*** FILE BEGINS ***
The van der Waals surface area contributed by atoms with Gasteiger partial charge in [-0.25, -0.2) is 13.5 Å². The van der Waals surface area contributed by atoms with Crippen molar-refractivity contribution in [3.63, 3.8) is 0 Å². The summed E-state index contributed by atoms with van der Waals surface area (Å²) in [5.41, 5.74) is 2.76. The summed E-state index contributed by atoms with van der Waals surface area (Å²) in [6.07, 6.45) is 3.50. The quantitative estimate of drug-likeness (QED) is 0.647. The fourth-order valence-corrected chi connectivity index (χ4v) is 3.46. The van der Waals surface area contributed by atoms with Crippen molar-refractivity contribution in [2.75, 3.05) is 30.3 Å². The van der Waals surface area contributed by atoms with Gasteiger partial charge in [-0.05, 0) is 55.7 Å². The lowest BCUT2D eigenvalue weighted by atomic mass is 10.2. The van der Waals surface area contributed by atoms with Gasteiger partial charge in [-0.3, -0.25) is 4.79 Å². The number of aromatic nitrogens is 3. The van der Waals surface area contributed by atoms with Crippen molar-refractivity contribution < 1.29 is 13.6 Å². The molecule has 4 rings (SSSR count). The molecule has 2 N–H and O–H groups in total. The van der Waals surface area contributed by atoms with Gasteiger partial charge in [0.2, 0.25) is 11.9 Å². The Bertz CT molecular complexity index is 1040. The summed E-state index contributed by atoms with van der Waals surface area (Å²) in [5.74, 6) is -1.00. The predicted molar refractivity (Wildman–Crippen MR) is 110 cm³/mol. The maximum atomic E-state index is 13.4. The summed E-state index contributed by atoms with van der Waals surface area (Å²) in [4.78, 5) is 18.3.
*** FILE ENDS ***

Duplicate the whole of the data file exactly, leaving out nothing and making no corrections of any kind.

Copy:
The van der Waals surface area contributed by atoms with Gasteiger partial charge in [-0.25, -0.2) is 13.5 Å². The van der Waals surface area contributed by atoms with Crippen molar-refractivity contribution in [3.63, 3.8) is 0 Å². The summed E-state index contributed by atoms with van der Waals surface area (Å²) in [5.41, 5.74) is 2.76. The summed E-state index contributed by atoms with van der Waals surface area (Å²) in [6.07, 6.45) is 3.50. The quantitative estimate of drug-likeness (QED) is 0.647. The fourth-order valence-corrected chi connectivity index (χ4v) is 3.46. The van der Waals surface area contributed by atoms with Crippen molar-refractivity contribution in [2.75, 3.05) is 30.3 Å². The van der Waals surface area contributed by atoms with Gasteiger partial charge in [-0.05, 0) is 55.7 Å². The lowest BCUT2D eigenvalue weighted by atomic mass is 10.2. The van der Waals surface area contributed by atoms with Gasteiger partial charge in [-0.3, -0.25) is 4.79 Å². The number of aromatic nitrogens is 3. The van der Waals surface area contributed by atoms with Crippen molar-refractivity contribution < 1.29 is 13.6 Å². The molecule has 4 rings (SSSR count). The molecule has 2 N–H and O–H groups in total. The van der Waals surface area contributed by atoms with Gasteiger partial charge in [0.2, 0.25) is 11.9 Å². The Bertz CT molecular complexity index is 1040. The summed E-state index contributed by atoms with van der Waals surface area (Å²) in [5.74, 6) is -1.00. The predicted molar refractivity (Wildman–Crippen MR) is 110 cm³/mol. The maximum atomic E-state index is 13.4. The summed E-state index contributed by atoms with van der Waals surface area (Å²) in [4.78, 5) is 18.3.